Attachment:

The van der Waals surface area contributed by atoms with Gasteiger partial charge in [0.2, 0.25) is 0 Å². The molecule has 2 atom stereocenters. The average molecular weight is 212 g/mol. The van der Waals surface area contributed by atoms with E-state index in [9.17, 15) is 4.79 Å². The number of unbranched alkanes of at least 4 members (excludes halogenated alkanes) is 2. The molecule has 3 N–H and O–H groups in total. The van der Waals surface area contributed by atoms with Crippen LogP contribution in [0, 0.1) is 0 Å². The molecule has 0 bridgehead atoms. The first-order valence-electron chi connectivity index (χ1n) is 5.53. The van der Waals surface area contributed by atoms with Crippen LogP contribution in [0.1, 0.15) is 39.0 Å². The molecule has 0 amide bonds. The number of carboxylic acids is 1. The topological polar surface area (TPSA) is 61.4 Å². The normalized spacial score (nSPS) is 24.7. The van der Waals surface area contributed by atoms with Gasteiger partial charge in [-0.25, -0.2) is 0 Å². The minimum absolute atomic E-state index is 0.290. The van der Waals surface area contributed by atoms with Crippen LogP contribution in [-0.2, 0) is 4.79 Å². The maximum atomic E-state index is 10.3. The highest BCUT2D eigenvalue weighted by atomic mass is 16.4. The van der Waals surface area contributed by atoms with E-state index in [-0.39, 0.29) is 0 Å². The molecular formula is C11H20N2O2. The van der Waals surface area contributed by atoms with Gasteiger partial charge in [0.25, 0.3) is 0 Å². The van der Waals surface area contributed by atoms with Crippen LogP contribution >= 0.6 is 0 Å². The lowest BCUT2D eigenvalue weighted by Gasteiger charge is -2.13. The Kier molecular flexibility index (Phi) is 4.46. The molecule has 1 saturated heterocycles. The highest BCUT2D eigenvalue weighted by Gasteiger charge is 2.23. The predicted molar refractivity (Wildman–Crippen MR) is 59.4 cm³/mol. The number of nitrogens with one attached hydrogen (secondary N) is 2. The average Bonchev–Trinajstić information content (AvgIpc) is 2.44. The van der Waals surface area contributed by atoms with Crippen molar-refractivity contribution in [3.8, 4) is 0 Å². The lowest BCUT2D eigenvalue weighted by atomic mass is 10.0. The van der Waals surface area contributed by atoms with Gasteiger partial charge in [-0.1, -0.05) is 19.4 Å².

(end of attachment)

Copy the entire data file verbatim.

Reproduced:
The van der Waals surface area contributed by atoms with Gasteiger partial charge in [0.2, 0.25) is 0 Å². The molecule has 2 atom stereocenters. The average molecular weight is 212 g/mol. The van der Waals surface area contributed by atoms with E-state index in [9.17, 15) is 4.79 Å². The number of unbranched alkanes of at least 4 members (excludes halogenated alkanes) is 2. The molecule has 3 N–H and O–H groups in total. The van der Waals surface area contributed by atoms with Crippen LogP contribution in [0, 0.1) is 0 Å². The molecule has 0 bridgehead atoms. The first-order valence-electron chi connectivity index (χ1n) is 5.53. The van der Waals surface area contributed by atoms with Crippen LogP contribution in [0.1, 0.15) is 39.0 Å². The molecule has 0 amide bonds. The number of carboxylic acids is 1. The topological polar surface area (TPSA) is 61.4 Å². The normalized spacial score (nSPS) is 24.7. The van der Waals surface area contributed by atoms with Gasteiger partial charge in [-0.25, -0.2) is 0 Å². The minimum absolute atomic E-state index is 0.290. The van der Waals surface area contributed by atoms with Crippen LogP contribution in [-0.2, 0) is 4.79 Å². The maximum atomic E-state index is 10.3. The highest BCUT2D eigenvalue weighted by atomic mass is 16.4. The van der Waals surface area contributed by atoms with E-state index in [-0.39, 0.29) is 0 Å². The molecular formula is C11H20N2O2. The van der Waals surface area contributed by atoms with Gasteiger partial charge in [0.25, 0.3) is 0 Å². The van der Waals surface area contributed by atoms with Crippen LogP contribution >= 0.6 is 0 Å². The lowest BCUT2D eigenvalue weighted by Gasteiger charge is -2.13. The Kier molecular flexibility index (Phi) is 4.46. The molecule has 1 saturated heterocycles. The highest BCUT2D eigenvalue weighted by Gasteiger charge is 2.23. The predicted molar refractivity (Wildman–Crippen MR) is 59.4 cm³/mol. The number of nitrogens with one attached hydrogen (secondary N) is 2. The average Bonchev–Trinajstić information content (AvgIpc) is 2.44. The van der Waals surface area contributed by atoms with Crippen molar-refractivity contribution in [3.8, 4) is 0 Å². The lowest BCUT2D eigenvalue weighted by atomic mass is 10.0. The van der Waals surface area contributed by atoms with Gasteiger partial charge in [-0.1, -0.05) is 19.4 Å².